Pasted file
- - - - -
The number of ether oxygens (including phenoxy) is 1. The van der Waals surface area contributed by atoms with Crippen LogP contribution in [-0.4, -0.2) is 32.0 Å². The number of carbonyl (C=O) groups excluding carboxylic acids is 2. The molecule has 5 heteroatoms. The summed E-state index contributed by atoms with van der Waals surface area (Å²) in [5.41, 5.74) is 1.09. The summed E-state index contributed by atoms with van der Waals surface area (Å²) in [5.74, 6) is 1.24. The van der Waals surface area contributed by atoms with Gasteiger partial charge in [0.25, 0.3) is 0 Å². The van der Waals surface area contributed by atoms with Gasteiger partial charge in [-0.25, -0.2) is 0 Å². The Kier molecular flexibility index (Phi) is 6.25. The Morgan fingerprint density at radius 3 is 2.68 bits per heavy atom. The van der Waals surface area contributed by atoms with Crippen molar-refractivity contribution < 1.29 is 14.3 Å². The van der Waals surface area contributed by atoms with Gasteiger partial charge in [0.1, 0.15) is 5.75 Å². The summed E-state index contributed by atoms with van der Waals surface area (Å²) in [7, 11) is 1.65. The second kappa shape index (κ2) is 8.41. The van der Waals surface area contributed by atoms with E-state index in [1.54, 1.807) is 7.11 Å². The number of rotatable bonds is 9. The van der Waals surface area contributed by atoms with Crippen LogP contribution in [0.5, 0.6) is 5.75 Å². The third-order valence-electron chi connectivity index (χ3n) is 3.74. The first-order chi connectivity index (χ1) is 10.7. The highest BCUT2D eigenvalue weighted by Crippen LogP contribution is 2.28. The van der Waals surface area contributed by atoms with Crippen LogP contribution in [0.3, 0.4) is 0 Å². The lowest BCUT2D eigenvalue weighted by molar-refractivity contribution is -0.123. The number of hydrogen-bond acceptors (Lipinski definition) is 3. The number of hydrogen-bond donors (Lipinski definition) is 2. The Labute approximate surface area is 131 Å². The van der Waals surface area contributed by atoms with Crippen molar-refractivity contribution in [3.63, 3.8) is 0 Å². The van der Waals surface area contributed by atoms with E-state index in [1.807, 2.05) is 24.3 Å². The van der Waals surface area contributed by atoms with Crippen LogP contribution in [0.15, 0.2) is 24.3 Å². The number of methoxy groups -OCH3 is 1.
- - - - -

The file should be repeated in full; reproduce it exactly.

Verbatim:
The number of ether oxygens (including phenoxy) is 1. The van der Waals surface area contributed by atoms with Crippen LogP contribution in [-0.4, -0.2) is 32.0 Å². The number of carbonyl (C=O) groups excluding carboxylic acids is 2. The molecule has 5 heteroatoms. The summed E-state index contributed by atoms with van der Waals surface area (Å²) in [5.41, 5.74) is 1.09. The summed E-state index contributed by atoms with van der Waals surface area (Å²) in [5.74, 6) is 1.24. The van der Waals surface area contributed by atoms with Gasteiger partial charge in [0.25, 0.3) is 0 Å². The van der Waals surface area contributed by atoms with Gasteiger partial charge in [-0.25, -0.2) is 0 Å². The Kier molecular flexibility index (Phi) is 6.25. The Morgan fingerprint density at radius 3 is 2.68 bits per heavy atom. The van der Waals surface area contributed by atoms with Crippen molar-refractivity contribution < 1.29 is 14.3 Å². The van der Waals surface area contributed by atoms with Gasteiger partial charge in [0.1, 0.15) is 5.75 Å². The summed E-state index contributed by atoms with van der Waals surface area (Å²) in [7, 11) is 1.65. The second kappa shape index (κ2) is 8.41. The van der Waals surface area contributed by atoms with E-state index in [1.54, 1.807) is 7.11 Å². The number of rotatable bonds is 9. The van der Waals surface area contributed by atoms with Crippen LogP contribution in [0.5, 0.6) is 5.75 Å². The third-order valence-electron chi connectivity index (χ3n) is 3.74. The first-order chi connectivity index (χ1) is 10.7. The highest BCUT2D eigenvalue weighted by Crippen LogP contribution is 2.28. The van der Waals surface area contributed by atoms with Crippen LogP contribution in [0.3, 0.4) is 0 Å². The lowest BCUT2D eigenvalue weighted by molar-refractivity contribution is -0.123. The number of hydrogen-bond acceptors (Lipinski definition) is 3. The number of hydrogen-bond donors (Lipinski definition) is 2. The Labute approximate surface area is 131 Å². The van der Waals surface area contributed by atoms with Crippen molar-refractivity contribution in [3.63, 3.8) is 0 Å². The van der Waals surface area contributed by atoms with E-state index in [1.807, 2.05) is 24.3 Å². The van der Waals surface area contributed by atoms with Crippen LogP contribution in [0.15, 0.2) is 24.3 Å². The number of methoxy groups -OCH3 is 1.